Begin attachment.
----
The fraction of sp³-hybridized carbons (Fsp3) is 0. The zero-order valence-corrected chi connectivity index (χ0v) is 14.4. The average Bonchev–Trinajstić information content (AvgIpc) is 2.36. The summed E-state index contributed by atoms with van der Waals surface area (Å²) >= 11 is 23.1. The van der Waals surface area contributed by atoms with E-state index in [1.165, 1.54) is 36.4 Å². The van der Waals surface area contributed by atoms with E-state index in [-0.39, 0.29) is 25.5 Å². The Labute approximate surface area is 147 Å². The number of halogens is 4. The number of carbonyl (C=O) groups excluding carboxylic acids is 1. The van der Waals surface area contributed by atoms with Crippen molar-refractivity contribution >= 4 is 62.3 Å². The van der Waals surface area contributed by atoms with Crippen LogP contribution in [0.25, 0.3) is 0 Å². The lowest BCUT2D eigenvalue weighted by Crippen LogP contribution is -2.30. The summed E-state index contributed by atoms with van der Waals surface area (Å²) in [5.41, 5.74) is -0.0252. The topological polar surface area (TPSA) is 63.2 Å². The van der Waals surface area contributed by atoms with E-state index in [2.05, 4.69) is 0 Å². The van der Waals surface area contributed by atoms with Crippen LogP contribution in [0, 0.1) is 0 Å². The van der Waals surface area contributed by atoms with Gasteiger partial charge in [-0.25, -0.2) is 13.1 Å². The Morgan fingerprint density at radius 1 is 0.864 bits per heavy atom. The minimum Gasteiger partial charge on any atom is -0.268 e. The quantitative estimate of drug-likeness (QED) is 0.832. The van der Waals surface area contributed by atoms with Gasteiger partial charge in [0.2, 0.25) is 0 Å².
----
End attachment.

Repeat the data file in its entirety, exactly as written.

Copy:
The fraction of sp³-hybridized carbons (Fsp3) is 0. The zero-order valence-corrected chi connectivity index (χ0v) is 14.4. The average Bonchev–Trinajstić information content (AvgIpc) is 2.36. The summed E-state index contributed by atoms with van der Waals surface area (Å²) >= 11 is 23.1. The van der Waals surface area contributed by atoms with E-state index in [1.165, 1.54) is 36.4 Å². The van der Waals surface area contributed by atoms with E-state index in [-0.39, 0.29) is 25.5 Å². The Labute approximate surface area is 147 Å². The number of halogens is 4. The number of carbonyl (C=O) groups excluding carboxylic acids is 1. The van der Waals surface area contributed by atoms with Crippen molar-refractivity contribution >= 4 is 62.3 Å². The van der Waals surface area contributed by atoms with Crippen LogP contribution in [0.25, 0.3) is 0 Å². The lowest BCUT2D eigenvalue weighted by Crippen LogP contribution is -2.30. The summed E-state index contributed by atoms with van der Waals surface area (Å²) in [5.41, 5.74) is -0.0252. The topological polar surface area (TPSA) is 63.2 Å². The van der Waals surface area contributed by atoms with E-state index in [2.05, 4.69) is 0 Å². The van der Waals surface area contributed by atoms with Crippen LogP contribution in [0, 0.1) is 0 Å². The van der Waals surface area contributed by atoms with Gasteiger partial charge in [-0.25, -0.2) is 13.1 Å². The Morgan fingerprint density at radius 1 is 0.864 bits per heavy atom. The minimum Gasteiger partial charge on any atom is -0.268 e. The quantitative estimate of drug-likeness (QED) is 0.832. The van der Waals surface area contributed by atoms with Gasteiger partial charge in [0.2, 0.25) is 0 Å².